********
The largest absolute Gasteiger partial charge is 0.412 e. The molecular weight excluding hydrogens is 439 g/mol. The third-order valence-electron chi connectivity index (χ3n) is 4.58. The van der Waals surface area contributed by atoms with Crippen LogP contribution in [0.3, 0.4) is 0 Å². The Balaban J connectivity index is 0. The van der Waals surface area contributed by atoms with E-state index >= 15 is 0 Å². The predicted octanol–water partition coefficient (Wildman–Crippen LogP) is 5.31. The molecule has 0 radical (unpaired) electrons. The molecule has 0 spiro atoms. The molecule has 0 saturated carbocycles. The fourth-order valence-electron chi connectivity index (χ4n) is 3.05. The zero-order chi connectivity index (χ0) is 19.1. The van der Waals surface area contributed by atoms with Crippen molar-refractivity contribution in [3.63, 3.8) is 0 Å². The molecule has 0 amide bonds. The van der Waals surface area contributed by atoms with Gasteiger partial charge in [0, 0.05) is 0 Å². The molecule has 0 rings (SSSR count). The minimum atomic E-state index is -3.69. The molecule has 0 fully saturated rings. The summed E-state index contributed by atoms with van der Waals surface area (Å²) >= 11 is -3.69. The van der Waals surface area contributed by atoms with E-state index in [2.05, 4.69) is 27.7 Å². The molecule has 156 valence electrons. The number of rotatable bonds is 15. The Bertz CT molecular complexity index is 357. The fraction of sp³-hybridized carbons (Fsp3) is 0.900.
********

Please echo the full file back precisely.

The largest absolute Gasteiger partial charge is 0.412 e. The molecular weight excluding hydrogens is 439 g/mol. The third-order valence-electron chi connectivity index (χ3n) is 4.58. The van der Waals surface area contributed by atoms with Crippen LogP contribution in [0.3, 0.4) is 0 Å². The Balaban J connectivity index is 0. The van der Waals surface area contributed by atoms with E-state index >= 15 is 0 Å². The predicted octanol–water partition coefficient (Wildman–Crippen LogP) is 5.31. The molecule has 0 radical (unpaired) electrons. The molecule has 0 spiro atoms. The molecule has 0 saturated carbocycles. The fourth-order valence-electron chi connectivity index (χ4n) is 3.05. The zero-order chi connectivity index (χ0) is 19.1. The van der Waals surface area contributed by atoms with Crippen molar-refractivity contribution in [3.63, 3.8) is 0 Å². The molecule has 0 amide bonds. The van der Waals surface area contributed by atoms with Gasteiger partial charge in [0, 0.05) is 0 Å². The molecule has 0 rings (SSSR count). The minimum atomic E-state index is -3.69. The molecule has 0 fully saturated rings. The summed E-state index contributed by atoms with van der Waals surface area (Å²) >= 11 is -3.69. The van der Waals surface area contributed by atoms with E-state index in [2.05, 4.69) is 27.7 Å². The molecule has 156 valence electrons. The number of rotatable bonds is 15. The Bertz CT molecular complexity index is 357. The fraction of sp³-hybridized carbons (Fsp3) is 0.900.